“Colour films from the distant past (in motion picture terms) tend to have a surprise quality of making that past strikingly present, as the captured reality hits us. Kinemacolor, because the colour reproduction is imperfect, done not have quite the same effect. The past remains past, out of reach, still wrapped in the mystery of the passing of time.” Luke McKernan’s great discovery at Il Cinema Ritrovato was an early color process that, because it requires a spinning color disc not only to film but in the projector, has been all but lost to history. Via David Hudson.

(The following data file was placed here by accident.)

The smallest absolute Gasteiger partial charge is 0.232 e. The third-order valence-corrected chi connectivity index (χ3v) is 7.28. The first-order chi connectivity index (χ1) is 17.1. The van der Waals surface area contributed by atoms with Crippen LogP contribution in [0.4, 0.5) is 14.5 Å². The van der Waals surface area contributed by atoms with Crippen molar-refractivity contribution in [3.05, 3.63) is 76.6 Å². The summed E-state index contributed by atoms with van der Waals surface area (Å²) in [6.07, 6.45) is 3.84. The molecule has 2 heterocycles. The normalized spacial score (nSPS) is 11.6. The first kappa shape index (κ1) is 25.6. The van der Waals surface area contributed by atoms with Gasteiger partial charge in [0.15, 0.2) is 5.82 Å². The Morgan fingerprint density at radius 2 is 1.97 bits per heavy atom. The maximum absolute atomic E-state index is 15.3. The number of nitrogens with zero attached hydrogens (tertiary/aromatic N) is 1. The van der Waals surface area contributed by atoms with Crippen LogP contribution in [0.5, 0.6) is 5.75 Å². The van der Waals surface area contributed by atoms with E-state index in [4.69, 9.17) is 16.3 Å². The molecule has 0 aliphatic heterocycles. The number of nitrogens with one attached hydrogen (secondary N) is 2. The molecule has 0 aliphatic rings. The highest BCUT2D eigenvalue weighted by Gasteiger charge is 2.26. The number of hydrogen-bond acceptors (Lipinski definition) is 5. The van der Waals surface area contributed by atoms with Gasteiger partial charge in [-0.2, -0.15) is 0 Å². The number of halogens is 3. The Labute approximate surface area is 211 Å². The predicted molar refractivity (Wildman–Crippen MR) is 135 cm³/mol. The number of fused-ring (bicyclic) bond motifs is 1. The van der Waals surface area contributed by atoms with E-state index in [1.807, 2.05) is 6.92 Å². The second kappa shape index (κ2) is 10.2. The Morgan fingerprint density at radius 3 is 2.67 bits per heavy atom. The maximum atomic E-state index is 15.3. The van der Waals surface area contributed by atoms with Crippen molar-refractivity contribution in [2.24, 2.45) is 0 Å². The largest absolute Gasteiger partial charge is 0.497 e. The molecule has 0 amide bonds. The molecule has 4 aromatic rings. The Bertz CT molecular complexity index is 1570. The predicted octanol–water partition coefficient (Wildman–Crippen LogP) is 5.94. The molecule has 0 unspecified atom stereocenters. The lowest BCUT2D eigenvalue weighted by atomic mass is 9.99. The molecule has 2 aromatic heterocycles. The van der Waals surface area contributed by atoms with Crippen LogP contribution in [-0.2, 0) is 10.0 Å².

“Ever since I came in contact with the film experts I have thought someone was crazy and it might as well be me. Over and over again, some shit would start raving about Woman of P[aris]. ‘Have you seen it?’’ said I. ‘No.’ ‘Well, I have and it stinks.’ The historians hear me not—silly old actress, what does she know?” Alicia Fletcher recounts the career of Louise Brooks—not just the remarkable one as an actor, cut cruelly short by studios tired of dealing with her prickly intelligence, but her late-in-life enshrinement as a historian and critic (which involved some head butting of its own). Fletcher includes some delightful letters Brooks sent to CBC’s Gerald Pratley.